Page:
“Tim Sheehy is trying to cover up the fact that he is an out-of-state multimillionaire who has been caught lying about every part of his life and is running for Senate to benefit himself, not Montana. Jon will continue running on his record of always fighting for what’s best for Montana — including getting more than 20 bills signed into law by President Trump,” said Tester campaign spokesperson Monica Robinson

One national Democratic operative working on Senate races also predicted the Trump conviction won’t play a major role in the races once voters head to the polls in November — five months from now.

“The outcome of Senate races will be driven by the poor quality and disqualifying flaws of the GOP’s candidates,” the person said.

The impact of the Trump conviction on Senate races also wasn’t just confined to GOP attacks on Democrats.

Lara Trump, the former president’s daughter-in-law and a Republican National Committee co-chair, and Chris LaCivita, a top official with both the Trump campaign and the RNC, savaged Hogan for saying that Americans “must not pour fuel on the fire with more toxic partisanship” and should “reaffirm what has made this nation great: the rule of law.”

“You just ended your campaign,” LaCivita wrote on X in response to Hogan’s statement.

PHOTO: Split image featuring Bernie Moreno, Republican Senate candidate for Ohio, in Washington, DC, May 15, 2024, and Tim Sheehy, founder and chief executive officer of Bridger Aerospace and Republican Senate candidate for Montana on Jan. 18, 2024.

Split image featuring Bernie Moreno, Republican Senate candidate for Ohio, during the DC Blockchain Summit in Washington, DC, May 15, 2024, and Tim Sheehy, founder and chief executive officer of Bridger Aerospace and Republican Senate candidate for Montana, at the Bridger hangar in Bozeman, Montana, Jan. 18, 2024.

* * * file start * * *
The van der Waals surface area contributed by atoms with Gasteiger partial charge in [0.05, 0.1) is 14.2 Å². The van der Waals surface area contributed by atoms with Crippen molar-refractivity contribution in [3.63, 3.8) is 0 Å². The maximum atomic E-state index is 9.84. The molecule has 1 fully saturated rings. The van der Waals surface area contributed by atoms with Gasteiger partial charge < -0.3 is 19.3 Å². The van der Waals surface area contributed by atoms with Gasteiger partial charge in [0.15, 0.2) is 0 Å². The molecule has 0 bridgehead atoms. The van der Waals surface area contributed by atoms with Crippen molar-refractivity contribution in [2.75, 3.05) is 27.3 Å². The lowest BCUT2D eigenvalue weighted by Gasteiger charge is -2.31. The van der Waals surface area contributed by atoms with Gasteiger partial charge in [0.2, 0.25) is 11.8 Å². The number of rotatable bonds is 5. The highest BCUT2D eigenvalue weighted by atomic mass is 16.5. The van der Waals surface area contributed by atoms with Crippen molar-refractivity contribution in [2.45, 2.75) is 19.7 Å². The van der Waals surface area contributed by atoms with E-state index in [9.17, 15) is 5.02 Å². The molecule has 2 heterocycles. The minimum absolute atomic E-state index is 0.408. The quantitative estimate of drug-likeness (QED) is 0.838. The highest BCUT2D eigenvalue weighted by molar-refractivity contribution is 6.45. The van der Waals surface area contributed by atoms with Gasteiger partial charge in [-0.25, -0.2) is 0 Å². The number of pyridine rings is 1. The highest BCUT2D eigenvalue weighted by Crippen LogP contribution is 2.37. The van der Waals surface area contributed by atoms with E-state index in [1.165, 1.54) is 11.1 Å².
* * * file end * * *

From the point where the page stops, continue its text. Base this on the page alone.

Al Drago and Louise Johns/Bloomberg via Getty Images

Lara Trump also declined to say whether the RNC would support Hogan, saying during an appearance on CNN she’d have to circle back on the “specifics monetarily.”

“I think anybody who’s not speaking up in the face of really something that should never again have seen the light of day, a trial that would never have been brought against any other person aside from Donald Trump, doesn’t deserve the respect of anyone,” Lara Trump said. “[Hogan] doesn’t deserve the respect of anyone in the Republican Party at this point, and, quite frankly, anybody in America.”

The comment raised eyebrows over how much the RNC will contest Maryland’s open Senate seat — a seat that hadn’t been considered to be remotely in play until Hogan, a popular former two-term governor, threw his hat into the ring.

“Maybe I’m old school, but I always thought the RNC’s focus should be on winning elections,” Doug Heye, a former top RNC official, wrote on X.

Still, Sen. Steve Daines of Montana, the chair of Senate Republicans’ campaign arm, said he still intends on supporting Hogan.

“I think that the trial was a complete sham. I’ll be clear on that. Larry’s got his opinion as well. One thing about America is we’re entitled our own opinions, even when we vehemently disagree with each other,” Daines said Sunday on Fox News.

“At the end of the day, an election is about two choices on a ballot. As somebody once said, ‘don’t compare me to the almighty, compare me to the alternative,'” Daines said, referencing one of Biden’s favorite refrains. “Larry’s running a great race, and he’ll be running his campaign as he sees fit.”